Happy New Year, Grand Zoomers
Most Zoomers know that making New Year’s resolutions is a short-term endeavor that usually ends with the resolutions being abandoned by the end of January. But, we do tend to reflect at this time of year on ways of improving our lifestyles and creating more enjoyment for ourselves and with our grandchildren. Here are some reflections worth considering.
While the most popular New Year’s resolution is often to lose weight and certainly the idea is a good one, it’s probably more realistic to resolve to eat healthier foods with the vegetables taking up most of the dinner plate and to make an effort to engage in some form of daily exercise even if it’s only walking. These days, there are fun ways of exercising with Zumba classes and playing on that new Wii the kids gave us for Christmas. The benefits of healthy eating and exercising are threefold: we decrease our risk of illness; we feel and sleep better; and in the process, we may even lose weight or inches. And if you’re not sleeping well, consider switching to decaffeinated coffee. For a fresher taste, buy the beans and a coffee grinder for fresh-brewed and the only difference you might notice is that you actually sleep better.
As important as lightening up on our food intake and choices is lightening up our attitude. Making a conscious effort to laugh more often actually helps to burn calories and increases pain-fighting endorphins. The best way to get those extra laughs is to take time to play, especially with grandchildren, who are the best playmates at whatever age they are.
Another way to lighten up is to engage in grown-up play. Apparently if you’re married, married happiness increases every year after the first 25, so enjoying an activity, game or even a dinner date with a spouse is good for your health. Even single Zoomers can consider online dating or planning a trip or taking a class with a friend.
If you’ve resolved to volunteer this year, that decision may help your health too. Studies show that people who volunteer actually live longer than those who do not. Volunteering can keep us active, boost our self esteem and help us meet new friends.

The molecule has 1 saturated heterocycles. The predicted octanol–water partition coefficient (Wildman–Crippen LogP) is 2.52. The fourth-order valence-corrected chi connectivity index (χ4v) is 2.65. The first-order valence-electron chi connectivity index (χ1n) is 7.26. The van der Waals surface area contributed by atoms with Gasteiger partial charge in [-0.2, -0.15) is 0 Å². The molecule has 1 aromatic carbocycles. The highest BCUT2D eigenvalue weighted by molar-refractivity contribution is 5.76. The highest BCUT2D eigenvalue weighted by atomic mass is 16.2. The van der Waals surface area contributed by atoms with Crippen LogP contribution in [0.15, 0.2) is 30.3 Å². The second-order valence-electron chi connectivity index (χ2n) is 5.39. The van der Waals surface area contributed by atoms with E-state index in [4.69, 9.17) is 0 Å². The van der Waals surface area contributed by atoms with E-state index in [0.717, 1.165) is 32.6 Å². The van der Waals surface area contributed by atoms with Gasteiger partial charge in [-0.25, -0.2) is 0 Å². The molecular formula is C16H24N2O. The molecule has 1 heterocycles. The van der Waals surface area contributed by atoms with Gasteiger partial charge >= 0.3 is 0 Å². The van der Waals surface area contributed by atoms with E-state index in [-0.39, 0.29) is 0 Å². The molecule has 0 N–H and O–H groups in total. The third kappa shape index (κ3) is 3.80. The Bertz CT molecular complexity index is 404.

Make a conscious effort to disconnect. We’ve all spent sleepless nights worrying about our children and our grandchildren and analyzing every incident and behavior that may have taken place during the week. We have to disconnect our responsibility and realize we can really do nothing to change the habits and lifestyles of our children and grandchildren. And, they will turn out fine, without our worry and analysis. We’ll be more relaxed and happier, even healthier too if we disconnect from worry and anxiety.
Plan something new. Everyone needs something to look forward to during the long Canadian winter. A pet is a time-consuming, sometimes frustrating addition to a household, but for people who are alone, a pet can be a source of happiness and of course, unconditional love. Studies show that pet ownership can have significant health benefits, particularly in lowering blood pressure.
Something new doesn’t have to involve the expense and effort of getting a pet. Planning an annual vacation, according to one study, can cut the risk of a heart attack. It doesn’t have to be a lengthy, expensive vacation. A series of day trips with the grandkids to local attractions can be an inexpensive perk for everyone to anticipate. Even planning a sleepover for the grandkids once a month can be something to look forward to, both for grandchildren and grandparents.
-Bonnie Baker Cowan